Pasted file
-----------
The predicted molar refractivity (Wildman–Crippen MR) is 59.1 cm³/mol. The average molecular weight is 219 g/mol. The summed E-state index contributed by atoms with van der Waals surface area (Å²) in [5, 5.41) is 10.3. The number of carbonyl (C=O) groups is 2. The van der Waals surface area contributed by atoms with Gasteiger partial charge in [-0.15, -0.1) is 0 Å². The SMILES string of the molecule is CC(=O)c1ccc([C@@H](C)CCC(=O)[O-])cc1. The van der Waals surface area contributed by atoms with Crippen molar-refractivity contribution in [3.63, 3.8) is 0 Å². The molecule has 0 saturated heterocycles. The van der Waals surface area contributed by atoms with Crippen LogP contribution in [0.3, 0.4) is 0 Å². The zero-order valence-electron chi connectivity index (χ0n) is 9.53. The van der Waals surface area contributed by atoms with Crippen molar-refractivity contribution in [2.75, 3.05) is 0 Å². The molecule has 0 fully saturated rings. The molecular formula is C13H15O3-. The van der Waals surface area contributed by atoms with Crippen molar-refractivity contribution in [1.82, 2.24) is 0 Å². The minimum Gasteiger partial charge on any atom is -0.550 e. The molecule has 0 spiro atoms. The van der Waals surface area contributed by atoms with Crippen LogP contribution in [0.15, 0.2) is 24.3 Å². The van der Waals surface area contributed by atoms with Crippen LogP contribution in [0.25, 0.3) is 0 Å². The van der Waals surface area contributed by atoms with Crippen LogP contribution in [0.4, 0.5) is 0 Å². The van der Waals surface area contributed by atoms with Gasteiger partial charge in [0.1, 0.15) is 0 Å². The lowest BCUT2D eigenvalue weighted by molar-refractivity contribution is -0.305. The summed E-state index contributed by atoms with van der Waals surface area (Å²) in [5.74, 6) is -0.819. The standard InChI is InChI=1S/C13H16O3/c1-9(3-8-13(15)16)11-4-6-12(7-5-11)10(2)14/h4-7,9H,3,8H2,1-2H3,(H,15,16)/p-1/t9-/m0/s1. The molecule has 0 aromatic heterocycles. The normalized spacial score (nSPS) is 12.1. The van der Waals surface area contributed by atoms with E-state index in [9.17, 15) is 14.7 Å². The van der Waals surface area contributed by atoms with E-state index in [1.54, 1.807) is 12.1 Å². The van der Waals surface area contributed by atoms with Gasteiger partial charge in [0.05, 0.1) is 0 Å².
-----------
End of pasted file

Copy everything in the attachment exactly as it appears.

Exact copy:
The predicted molar refractivity (Wildman–Crippen MR) is 59.1 cm³/mol. The average molecular weight is 219 g/mol. The summed E-state index contributed by atoms with van der Waals surface area (Å²) in [5, 5.41) is 10.3. The number of carbonyl (C=O) groups is 2. The van der Waals surface area contributed by atoms with Gasteiger partial charge in [-0.15, -0.1) is 0 Å². The SMILES string of the molecule is CC(=O)c1ccc([C@@H](C)CCC(=O)[O-])cc1. The van der Waals surface area contributed by atoms with Crippen molar-refractivity contribution in [3.63, 3.8) is 0 Å². The molecule has 0 saturated heterocycles. The van der Waals surface area contributed by atoms with Crippen LogP contribution in [0.3, 0.4) is 0 Å². The zero-order valence-electron chi connectivity index (χ0n) is 9.53. The van der Waals surface area contributed by atoms with Crippen molar-refractivity contribution in [2.75, 3.05) is 0 Å². The molecule has 0 fully saturated rings. The molecular formula is C13H15O3-. The van der Waals surface area contributed by atoms with Crippen molar-refractivity contribution in [1.82, 2.24) is 0 Å². The minimum Gasteiger partial charge on any atom is -0.550 e. The molecule has 0 spiro atoms. The van der Waals surface area contributed by atoms with Crippen LogP contribution in [0.15, 0.2) is 24.3 Å². The van der Waals surface area contributed by atoms with Crippen LogP contribution in [0.25, 0.3) is 0 Å². The van der Waals surface area contributed by atoms with Crippen LogP contribution in [0.4, 0.5) is 0 Å². The van der Waals surface area contributed by atoms with Gasteiger partial charge in [0.1, 0.15) is 0 Å². The lowest BCUT2D eigenvalue weighted by molar-refractivity contribution is -0.305. The summed E-state index contributed by atoms with van der Waals surface area (Å²) in [5.74, 6) is -0.819. The standard InChI is InChI=1S/C13H16O3/c1-9(3-8-13(15)16)11-4-6-12(7-5-11)10(2)14/h4-7,9H,3,8H2,1-2H3,(H,15,16)/p-1/t9-/m0/s1. The molecule has 0 aromatic heterocycles. The normalized spacial score (nSPS) is 12.1. The van der Waals surface area contributed by atoms with E-state index in [9.17, 15) is 14.7 Å². The van der Waals surface area contributed by atoms with E-state index in [1.54, 1.807) is 12.1 Å². The van der Waals surface area contributed by atoms with Gasteiger partial charge in [0.05, 0.1) is 0 Å².